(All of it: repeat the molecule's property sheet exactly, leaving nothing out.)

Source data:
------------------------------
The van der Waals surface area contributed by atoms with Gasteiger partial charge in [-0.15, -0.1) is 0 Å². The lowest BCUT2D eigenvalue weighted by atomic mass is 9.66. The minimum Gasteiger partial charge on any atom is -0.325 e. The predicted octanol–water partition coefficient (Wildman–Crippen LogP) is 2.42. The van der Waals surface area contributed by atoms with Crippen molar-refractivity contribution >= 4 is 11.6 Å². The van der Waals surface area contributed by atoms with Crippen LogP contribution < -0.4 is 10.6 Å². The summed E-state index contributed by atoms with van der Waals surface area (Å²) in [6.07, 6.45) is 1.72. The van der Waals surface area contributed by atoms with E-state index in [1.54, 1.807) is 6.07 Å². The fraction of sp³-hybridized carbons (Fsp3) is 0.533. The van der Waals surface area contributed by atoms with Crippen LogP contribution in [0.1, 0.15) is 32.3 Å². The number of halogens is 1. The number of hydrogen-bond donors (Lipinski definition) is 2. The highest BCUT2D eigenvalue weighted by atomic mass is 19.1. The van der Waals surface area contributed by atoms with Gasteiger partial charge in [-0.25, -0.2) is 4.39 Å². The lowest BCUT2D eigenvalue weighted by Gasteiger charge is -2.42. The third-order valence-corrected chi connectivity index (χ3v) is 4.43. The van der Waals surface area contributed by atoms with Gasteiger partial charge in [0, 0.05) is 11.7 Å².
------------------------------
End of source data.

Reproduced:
The van der Waals surface area contributed by atoms with Gasteiger partial charge in [-0.15, -0.1) is 0 Å². The lowest BCUT2D eigenvalue weighted by atomic mass is 9.66. The minimum Gasteiger partial charge on any atom is -0.325 e. The predicted octanol–water partition coefficient (Wildman–Crippen LogP) is 2.42. The van der Waals surface area contributed by atoms with Crippen molar-refractivity contribution >= 4 is 11.6 Å². The van der Waals surface area contributed by atoms with Crippen LogP contribution < -0.4 is 10.6 Å². The summed E-state index contributed by atoms with van der Waals surface area (Å²) in [6.07, 6.45) is 1.72. The van der Waals surface area contributed by atoms with E-state index in [1.54, 1.807) is 6.07 Å². The fraction of sp³-hybridized carbons (Fsp3) is 0.533. The van der Waals surface area contributed by atoms with Crippen LogP contribution in [0.1, 0.15) is 32.3 Å². The number of halogens is 1. The number of hydrogen-bond donors (Lipinski definition) is 2. The highest BCUT2D eigenvalue weighted by atomic mass is 19.1. The van der Waals surface area contributed by atoms with Gasteiger partial charge in [-0.25, -0.2) is 4.39 Å². The lowest BCUT2D eigenvalue weighted by Gasteiger charge is -2.42. The third-order valence-corrected chi connectivity index (χ3v) is 4.43. The van der Waals surface area contributed by atoms with Gasteiger partial charge in [0, 0.05) is 11.7 Å².